Staff Publications

Staff Publications

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    'Staff publications' is the digital repository of Wageningen University & Research

    'Staff publications' contains references to publications authored by Wageningen University staff from 1976 onward.

    Publications authored by the staff of the Research Institutes are available from 1995 onwards.

    Full text documents are added when available. The database is updated daily and currently holds about 240,000 items, of which 72,000 in open access.

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Record number 444544
Title Dynamic biomass burning emission factors and their impact on atmospheric CO mixing ratios.
Author(s) Leeuwen, T.T. van; Peters, W.; Krol, M.C.; Werf, G.R. van der
Source Journal of Geophysical Research: Atmospheres 118 (2013)12. - ISSN 2169-897X - p. 6797 - 6815.
DOI https://doi.org/10.1002/jgrd.50478
Department(s) Meteorology and Air Quality
WIMEK
Publication type Refereed Article in a scientific journal
Publication year 2013
Keyword(s) transform infrared-spectroscopy - trace gas emissions - zoom model tm5 - carbon-monoxide - southern africa - fire emissions - burned-area - interannual variability - laboratory measurements - smoldering combustion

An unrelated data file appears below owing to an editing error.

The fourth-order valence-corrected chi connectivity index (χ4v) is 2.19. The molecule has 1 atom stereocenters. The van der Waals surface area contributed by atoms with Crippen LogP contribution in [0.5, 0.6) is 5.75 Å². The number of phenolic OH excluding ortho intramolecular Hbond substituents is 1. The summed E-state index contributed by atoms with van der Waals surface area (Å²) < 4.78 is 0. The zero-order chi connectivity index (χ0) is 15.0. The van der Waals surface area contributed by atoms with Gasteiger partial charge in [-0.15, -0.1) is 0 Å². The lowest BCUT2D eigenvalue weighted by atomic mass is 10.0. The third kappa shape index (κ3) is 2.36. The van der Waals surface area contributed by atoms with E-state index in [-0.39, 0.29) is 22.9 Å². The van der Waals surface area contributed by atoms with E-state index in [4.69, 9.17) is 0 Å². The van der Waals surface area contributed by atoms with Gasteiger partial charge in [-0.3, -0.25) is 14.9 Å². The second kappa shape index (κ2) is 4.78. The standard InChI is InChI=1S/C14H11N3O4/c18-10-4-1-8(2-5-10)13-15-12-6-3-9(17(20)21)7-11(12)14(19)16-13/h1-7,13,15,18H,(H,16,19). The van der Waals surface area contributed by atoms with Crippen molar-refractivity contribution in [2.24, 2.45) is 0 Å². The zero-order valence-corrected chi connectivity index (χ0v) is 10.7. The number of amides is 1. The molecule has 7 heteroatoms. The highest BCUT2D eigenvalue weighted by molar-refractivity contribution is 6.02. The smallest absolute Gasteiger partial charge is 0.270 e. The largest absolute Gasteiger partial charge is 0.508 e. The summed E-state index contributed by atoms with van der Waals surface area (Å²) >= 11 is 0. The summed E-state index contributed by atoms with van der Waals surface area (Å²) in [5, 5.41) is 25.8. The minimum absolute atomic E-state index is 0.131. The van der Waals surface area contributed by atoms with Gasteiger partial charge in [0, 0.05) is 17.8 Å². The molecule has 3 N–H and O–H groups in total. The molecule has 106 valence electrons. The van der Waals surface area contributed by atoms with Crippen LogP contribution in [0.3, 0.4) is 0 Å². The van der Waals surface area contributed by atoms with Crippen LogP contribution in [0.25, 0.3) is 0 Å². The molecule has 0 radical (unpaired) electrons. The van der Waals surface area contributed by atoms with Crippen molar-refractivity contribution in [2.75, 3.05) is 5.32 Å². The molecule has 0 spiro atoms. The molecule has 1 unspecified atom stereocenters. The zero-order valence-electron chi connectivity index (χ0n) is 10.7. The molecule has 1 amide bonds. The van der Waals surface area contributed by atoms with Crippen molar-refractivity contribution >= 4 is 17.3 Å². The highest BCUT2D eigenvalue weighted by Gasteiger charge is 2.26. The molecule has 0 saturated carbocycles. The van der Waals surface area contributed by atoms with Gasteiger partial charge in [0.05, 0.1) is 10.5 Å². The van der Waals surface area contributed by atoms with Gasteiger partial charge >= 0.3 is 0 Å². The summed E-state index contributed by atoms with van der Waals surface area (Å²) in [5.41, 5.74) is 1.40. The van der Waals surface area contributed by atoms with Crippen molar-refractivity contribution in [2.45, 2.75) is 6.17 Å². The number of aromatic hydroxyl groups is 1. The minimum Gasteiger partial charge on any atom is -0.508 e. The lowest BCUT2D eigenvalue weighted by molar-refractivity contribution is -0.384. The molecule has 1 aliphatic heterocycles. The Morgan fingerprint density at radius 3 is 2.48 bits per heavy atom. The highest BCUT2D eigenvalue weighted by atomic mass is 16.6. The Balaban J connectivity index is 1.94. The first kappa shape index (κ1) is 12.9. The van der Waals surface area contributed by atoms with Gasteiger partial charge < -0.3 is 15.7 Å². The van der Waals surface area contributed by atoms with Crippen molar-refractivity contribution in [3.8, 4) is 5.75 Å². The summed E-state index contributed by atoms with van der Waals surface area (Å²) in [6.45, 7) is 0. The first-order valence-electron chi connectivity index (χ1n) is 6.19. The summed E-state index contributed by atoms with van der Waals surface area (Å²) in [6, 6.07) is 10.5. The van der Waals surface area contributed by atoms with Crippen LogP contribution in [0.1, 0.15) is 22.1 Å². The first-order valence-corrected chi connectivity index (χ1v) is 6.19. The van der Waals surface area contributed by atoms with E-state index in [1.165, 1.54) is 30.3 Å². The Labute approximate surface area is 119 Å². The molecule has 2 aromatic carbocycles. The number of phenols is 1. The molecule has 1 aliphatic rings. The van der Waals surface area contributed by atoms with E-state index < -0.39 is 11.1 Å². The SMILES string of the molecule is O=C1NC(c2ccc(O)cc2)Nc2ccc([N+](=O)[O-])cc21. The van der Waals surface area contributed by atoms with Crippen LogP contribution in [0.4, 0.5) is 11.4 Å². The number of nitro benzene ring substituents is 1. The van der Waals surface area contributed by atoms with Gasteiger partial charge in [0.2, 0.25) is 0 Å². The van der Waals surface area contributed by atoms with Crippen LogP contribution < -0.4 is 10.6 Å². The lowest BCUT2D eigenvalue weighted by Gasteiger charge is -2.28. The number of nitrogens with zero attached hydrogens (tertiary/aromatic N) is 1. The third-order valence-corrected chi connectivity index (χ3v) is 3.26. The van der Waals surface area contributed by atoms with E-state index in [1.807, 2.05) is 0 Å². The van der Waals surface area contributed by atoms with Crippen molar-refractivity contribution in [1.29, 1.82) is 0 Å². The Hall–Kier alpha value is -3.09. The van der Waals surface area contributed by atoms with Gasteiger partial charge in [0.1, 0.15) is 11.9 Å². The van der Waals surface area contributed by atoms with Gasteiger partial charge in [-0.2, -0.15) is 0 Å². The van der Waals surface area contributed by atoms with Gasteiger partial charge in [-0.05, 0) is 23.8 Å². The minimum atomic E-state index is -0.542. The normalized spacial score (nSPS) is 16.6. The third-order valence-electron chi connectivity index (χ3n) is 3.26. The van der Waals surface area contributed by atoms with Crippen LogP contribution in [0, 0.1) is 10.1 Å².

Abstract [1] Biomass burning is a major source of trace gases and aerosols, influencing atmospheric chemistry and climate. To quantitatively assess its impact, an accurate representation of fire emissions is crucial for the atmospheric modeling community. So far, most studies rely on static emission factors (EF) which convert estimates of dry matter burned to trace gas and aerosol emissions. These EFs are often based on the arithmetic mean of field measurements stratified by biome, neglecting the variability in time and space. Here we present global carbon monoxide (CO) emission estimates from fires based on six EF scenarios with different spatial and temporal variability, using dry matter emission estimates from the Global Fire Emissions Database (GFED). We used the TM5 model to transport these different bottom-up estimates in the atmosphere and found that including spatial and temporal variability in EFs impacted CO mixing ratios substantially. Most scenarios estimated higher CO mixing ratios (up to 40% more CO from fires during the burning season) over boreal regions compared to the GFED standard run, while a decrease (~15%) was estimated over the continent of Africa. A comparison to atmospheric CO observations showed differences of 10–20¿ppb between the scenarios and systematic deviations from local observations. Although temporal correlations of specific EF scenarios improved for certain regions, an overall “best” set of EFs could not be selected. Our results provide a new set of emission estimates that can be used for sensitivity analyses and highlight the importance of better understanding spatial and temporal variability in EFs for atmospheric studies in general and specifically when using CO or aerosols concentration measurements to top-down constrain fire carbon emissions.
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